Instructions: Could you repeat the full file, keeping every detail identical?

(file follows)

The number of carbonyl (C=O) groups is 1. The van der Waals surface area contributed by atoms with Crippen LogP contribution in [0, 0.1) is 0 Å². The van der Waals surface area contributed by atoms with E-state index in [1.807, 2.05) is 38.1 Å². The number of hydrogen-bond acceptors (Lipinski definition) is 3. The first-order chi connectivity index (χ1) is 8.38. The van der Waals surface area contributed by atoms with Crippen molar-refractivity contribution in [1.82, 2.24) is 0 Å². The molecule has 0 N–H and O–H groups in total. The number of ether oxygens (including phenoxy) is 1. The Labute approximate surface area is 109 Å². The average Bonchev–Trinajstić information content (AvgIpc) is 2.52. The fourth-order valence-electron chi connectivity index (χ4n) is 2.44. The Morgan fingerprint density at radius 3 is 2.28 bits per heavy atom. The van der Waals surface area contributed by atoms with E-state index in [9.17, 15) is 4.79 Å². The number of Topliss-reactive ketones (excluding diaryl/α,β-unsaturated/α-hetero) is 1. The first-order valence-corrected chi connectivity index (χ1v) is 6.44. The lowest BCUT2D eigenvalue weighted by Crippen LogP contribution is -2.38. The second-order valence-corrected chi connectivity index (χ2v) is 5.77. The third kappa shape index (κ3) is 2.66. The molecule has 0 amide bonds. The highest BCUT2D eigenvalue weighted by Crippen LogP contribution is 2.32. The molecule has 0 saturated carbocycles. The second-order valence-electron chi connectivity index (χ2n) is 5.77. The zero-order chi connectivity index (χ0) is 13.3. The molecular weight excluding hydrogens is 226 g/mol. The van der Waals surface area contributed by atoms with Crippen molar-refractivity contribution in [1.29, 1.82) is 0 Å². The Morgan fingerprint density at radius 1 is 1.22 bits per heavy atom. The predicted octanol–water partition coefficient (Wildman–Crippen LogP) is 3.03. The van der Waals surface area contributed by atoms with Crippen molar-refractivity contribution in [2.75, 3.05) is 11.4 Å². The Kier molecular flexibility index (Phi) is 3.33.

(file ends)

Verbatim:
The number of carbonyl (C=O) groups is 1. The van der Waals surface area contributed by atoms with Crippen LogP contribution in [0, 0.1) is 0 Å². The van der Waals surface area contributed by atoms with E-state index in [1.807, 2.05) is 38.1 Å². The number of hydrogen-bond acceptors (Lipinski definition) is 3. The first-order chi connectivity index (χ1) is 8.38. The van der Waals surface area contributed by atoms with Crippen molar-refractivity contribution in [1.82, 2.24) is 0 Å². The molecule has 0 N–H and O–H groups in total. The number of ether oxygens (including phenoxy) is 1. The Labute approximate surface area is 109 Å². The average Bonchev–Trinajstić information content (AvgIpc) is 2.52. The fourth-order valence-electron chi connectivity index (χ4n) is 2.44. The Morgan fingerprint density at radius 3 is 2.28 bits per heavy atom. The van der Waals surface area contributed by atoms with E-state index in [9.17, 15) is 4.79 Å². The number of Topliss-reactive ketones (excluding diaryl/α,β-unsaturated/α-hetero) is 1. The first-order valence-corrected chi connectivity index (χ1v) is 6.44. The lowest BCUT2D eigenvalue weighted by Crippen LogP contribution is -2.38. The second-order valence-corrected chi connectivity index (χ2v) is 5.77. The third kappa shape index (κ3) is 2.66. The molecule has 0 amide bonds. The highest BCUT2D eigenvalue weighted by Crippen LogP contribution is 2.32. The molecule has 0 saturated carbocycles. The second-order valence-electron chi connectivity index (χ2n) is 5.77. The zero-order chi connectivity index (χ0) is 13.3. The molecular weight excluding hydrogens is 226 g/mol. The van der Waals surface area contributed by atoms with Crippen molar-refractivity contribution in [1.29, 1.82) is 0 Å². The Morgan fingerprint density at radius 1 is 1.22 bits per heavy atom. The predicted octanol–water partition coefficient (Wildman–Crippen LogP) is 3.03. The van der Waals surface area contributed by atoms with Crippen molar-refractivity contribution in [2.75, 3.05) is 11.4 Å². The Kier molecular flexibility index (Phi) is 3.33.